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Georgian President Hails Controversial Election Law Amendments

Opposition leader Irakli Alasania has indicated his intention to run for Tbilisi mayor.
Opposition leader Irakli Alasania has indicated his intention to run for Tbilisi mayor.
The Georgian parliament approved on December 4 in the first reading hotly disputed amendments to the election law seemingly intended to guarantee a first-round victory for the candidate backed by President Mikheil Saakashvili's United National Movement (ENM) in next year's election to the post of Tbilisi mayor.

Opposition parliament deputy Djondi Baghaturia said after the vote that the ENM parliament faction violated an informal agreement with minority parties on other key changes to the law.

The most crucial change to the law upholds the ENM's insistence that a candidate need poll only 30 percent plus one vote for a first-round victory. The opposition Alliance for Georgia headed by former Ambassador to the UN Irakli Alasania (who signaled his intention to run for the post of Tbilisi mayor three months ago) initially insisted on a minimum of 50 percent plus one vote, but later voiced its readiness to accept a 45 percent minimum.

Only individual parties or blocs, but not initiative groups, will have the right to nominate mayoral candidates.

President Saakashvili on December 5 argued that the opposition's proposed 30 percent threshold could have enabled an opposition candidate to be elected through what he termed "hate votes," meaning that if the ENM candidate polled the largest number of votes in the first round, but less than 30 percent, opposition candidates might join forces to defeat him in the runoff.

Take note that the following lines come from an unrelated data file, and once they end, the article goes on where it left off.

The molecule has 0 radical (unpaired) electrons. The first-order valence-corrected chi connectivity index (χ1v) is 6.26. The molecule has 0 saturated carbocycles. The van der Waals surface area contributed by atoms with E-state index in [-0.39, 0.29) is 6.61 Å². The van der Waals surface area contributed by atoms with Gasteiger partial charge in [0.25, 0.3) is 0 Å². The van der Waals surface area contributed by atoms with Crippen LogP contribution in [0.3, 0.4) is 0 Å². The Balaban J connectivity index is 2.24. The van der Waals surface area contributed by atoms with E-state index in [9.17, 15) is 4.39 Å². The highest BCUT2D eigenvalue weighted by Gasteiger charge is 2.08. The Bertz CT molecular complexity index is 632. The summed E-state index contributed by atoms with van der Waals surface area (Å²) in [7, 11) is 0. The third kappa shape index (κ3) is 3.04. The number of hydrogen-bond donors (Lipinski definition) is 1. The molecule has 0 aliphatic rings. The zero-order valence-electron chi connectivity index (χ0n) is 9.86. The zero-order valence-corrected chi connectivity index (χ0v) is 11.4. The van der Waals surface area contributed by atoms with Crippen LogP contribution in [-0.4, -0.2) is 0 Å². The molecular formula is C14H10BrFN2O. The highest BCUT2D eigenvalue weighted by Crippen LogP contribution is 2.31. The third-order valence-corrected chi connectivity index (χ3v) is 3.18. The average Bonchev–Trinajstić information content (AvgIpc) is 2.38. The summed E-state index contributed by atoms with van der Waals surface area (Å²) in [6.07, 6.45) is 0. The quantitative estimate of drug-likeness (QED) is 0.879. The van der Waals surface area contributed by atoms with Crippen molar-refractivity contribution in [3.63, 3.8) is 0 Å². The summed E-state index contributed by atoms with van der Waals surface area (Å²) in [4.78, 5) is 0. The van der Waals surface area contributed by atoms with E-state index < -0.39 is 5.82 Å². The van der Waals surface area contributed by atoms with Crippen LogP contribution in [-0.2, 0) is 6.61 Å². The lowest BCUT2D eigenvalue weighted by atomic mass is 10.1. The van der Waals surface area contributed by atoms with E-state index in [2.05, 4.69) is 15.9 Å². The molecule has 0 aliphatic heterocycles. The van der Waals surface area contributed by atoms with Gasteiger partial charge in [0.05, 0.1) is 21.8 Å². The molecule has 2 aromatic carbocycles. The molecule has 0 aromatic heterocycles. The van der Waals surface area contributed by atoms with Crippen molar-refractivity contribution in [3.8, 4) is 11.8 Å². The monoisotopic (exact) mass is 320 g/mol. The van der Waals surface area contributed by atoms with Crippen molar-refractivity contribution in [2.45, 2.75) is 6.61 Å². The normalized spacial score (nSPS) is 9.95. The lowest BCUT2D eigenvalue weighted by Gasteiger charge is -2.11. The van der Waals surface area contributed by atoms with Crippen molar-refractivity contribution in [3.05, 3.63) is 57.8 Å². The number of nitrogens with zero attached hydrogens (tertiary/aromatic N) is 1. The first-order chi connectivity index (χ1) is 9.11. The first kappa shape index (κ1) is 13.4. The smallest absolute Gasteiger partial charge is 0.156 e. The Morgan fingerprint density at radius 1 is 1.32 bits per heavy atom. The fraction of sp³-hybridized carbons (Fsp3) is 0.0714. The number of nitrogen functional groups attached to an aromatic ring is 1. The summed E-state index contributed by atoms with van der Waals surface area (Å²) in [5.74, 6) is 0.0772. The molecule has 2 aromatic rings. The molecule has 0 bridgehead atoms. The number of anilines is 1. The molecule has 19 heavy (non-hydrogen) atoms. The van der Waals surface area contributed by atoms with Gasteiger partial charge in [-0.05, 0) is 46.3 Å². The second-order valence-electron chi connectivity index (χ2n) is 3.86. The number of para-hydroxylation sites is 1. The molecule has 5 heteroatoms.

Saakashvili said he had numerous doubts about the expediency of direct elections for Tbilisi mayor, but that "we agreed anyway…because we thought the maximum consensus was required, including with the most radical [opposition] political groups."

But David Berdzenishvili, a leading member of the Republican Party that is a member of the Alliance For Georgia, rejected Saakashvili's argument. Berdzenishvili claimed that the reason the ENM insisted on a 30 percent minimum lies in its dwindling popularity, and he pointed to recent opinion polls that suggest an ENM candidate would garner no more than 10-15 percent of the vote in Tbilisi.

A second key amendment increases from 37 to 50 the number of seats on the Tbilisi city council. Half will be elected in 10 majoritarian constituencies and the remaining 25 under the proportional system, with a 4 percent minimum threshold. Georgian parliament deputies will have the right to run for the city council without relinquishing their parliamentary mandate. Baghaturia said the opposition reached an oral agreement with the ENM that this would not be the case.

Baghaturia also said the ENM went back on an informal agreement under which the authorities and opposition would be equally represented on election commissions. (The opposition will, however, be empowered to nominate a secretary to each of the precinct commissions.) As before, the president will nominate five members of the Central Election Commission and parliamentary political parties, including the ENM, that polled at least 4 percent of the vote during last year's parliamentary ballot, seven. The president will also nominate three alternative candidates for the post of Central Election Commission chairman.

The ENM rejected an opposition proposal that final vote tallies be endorsed by two-thirds of commission members.

In addition to Alasania and incumbent Mayor Gigi Ugulava, three other political leaders have announced their intention to run for the post of Tbilisi mayor. They are Zviad Dzidziguri (Conservative Party); Koba Davitashvili (People's Party); and David Yakobidze (Democratic Party of Georgia). There is no consensus among opposition parties on holding "primaries" to select a single opposition candidate.

About This Blog

This blog presents analyst Liz Fuller's personal take on events in the region, following on from her work in the "RFE/RL Caucasus Report." It also aims, to borrow a metaphor from Tom de Waal, to act as a smoke detector, focusing attention on potential conflict situations and crises throughout the region. The views are the author's own and do not represent those of RFE/RL.


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